This economic loss rule applies whether the plaintiff is a party to the contract or a third-party beneficiary of the contract since the duty the contract promisor owed and breached was determined by the manifested intentions of the parties to the contract and is entirely contractual. W. Prosser & W. Keeton, supra.

"Thus, a builder or a contractor would normally be subject to liability on a contract theory only to the promisee and a third-party beneficiary for delays in construction or defects in construction that do not result in physical harm to persons and tangible things, other than the thing itself that is being constructed or repaired."

W. Prosser & W. Keeton, supra.

The rule is limited to cases that involve only economic loss and does not prevent a negligence action to recover for physical injury to property or persons because, in that case, the duty breached generally arises independent of the contract. Flintkote Co. v. Dravo Corp., supra. There is a general rule of tort law that one who acts is under a duty to exercise reasonable care to avoid physical harm to persons and tangible property of others and this general duty extends to parties to contracts. W. Prosser & W. Keeton, supra. The distinction between a contract and tort claim depends upon the nature of the duty that has been breached, which in most instances can be determined from the harm suffered. Flintkote Co. v. Dravo Corp., supra.

Here, the owners sought lost profits, which are purely economic damages, with no claim of physical harm to person or property. Furthermore, the only duty they maintain the subcontractors breached was their contractual duty to perform surveying services. Consequently, owners have no negligence cause of action since no duty independent of the contract was breached.

This case is distinguishable from the cases relied on by the owners. Metropolitan Gas Repair Service, Inc. v. Kulik, 621 P.2d 313 (Colo.1980) involved property damage; Wright v. Creative Corp., 30 Colo. App. 575, 498 P.2d 1179 (1972) involved personal injury; and Iverson v. Solsbery, 641 P.2d 314 (Colo.App.1982) involved an intentional tort, not negligence.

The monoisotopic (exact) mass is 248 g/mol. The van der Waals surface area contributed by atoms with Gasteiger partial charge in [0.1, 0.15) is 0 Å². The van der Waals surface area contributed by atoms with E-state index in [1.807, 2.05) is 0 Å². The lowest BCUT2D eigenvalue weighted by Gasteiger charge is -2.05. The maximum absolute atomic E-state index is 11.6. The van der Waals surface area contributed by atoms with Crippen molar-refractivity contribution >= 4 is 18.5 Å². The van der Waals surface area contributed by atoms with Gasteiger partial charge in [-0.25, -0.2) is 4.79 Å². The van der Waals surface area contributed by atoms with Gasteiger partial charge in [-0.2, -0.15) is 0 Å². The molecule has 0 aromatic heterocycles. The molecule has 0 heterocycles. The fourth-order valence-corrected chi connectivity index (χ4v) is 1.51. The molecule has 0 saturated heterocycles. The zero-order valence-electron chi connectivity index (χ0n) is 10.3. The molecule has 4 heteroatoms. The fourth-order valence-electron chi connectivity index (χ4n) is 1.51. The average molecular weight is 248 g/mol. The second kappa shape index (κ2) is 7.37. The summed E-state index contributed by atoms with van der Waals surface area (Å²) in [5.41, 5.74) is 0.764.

The owners also cite Kellogg v. Pizza Oven, Inc., 157 Colo. 295, 402 P.2d 633 (1965) and assert that both a contract and tort action may arise separately in the context of construction of a building. While Kellogg is similar to this case in that only economic damages were sought for negligent performance of a construction contract, it is distinguishable from this case because it falls within an exception to the general economic loss rule.

One who, in the course of his profession or employment, supplies false information for the guidance of others in their business transactions, is subject to liability for the pecuniary loss caused to them by their justifiable reliance upon the information, if he is negligent in obtaining or communicating the information. Restatement (Second) of Torts § 552 (1977). Professionals, such as attorneys and accountants, who communicate representations with the knowledge that the information is to be relied on by others may be subject to both tort and contract liability for economic loss if third *1305 parties rely on their negligent misrepresentations made in the course of rendering a service pursuant to a contract. W. Prosser & W. Keeton, Torts §§ 92 and 107 (5th ed. 1984).

In Kellogg, defendants, who were architects, made negligent misrepresentations regarding the cost to build a building; therefore, they were held liable in negligence for the economic damages of the plaintiff. The case before us does not involve negligent misrepresentation of information and, therefore, does not fall within this exception to the general rule.


KELLY, C.J., and JONES, J., concur.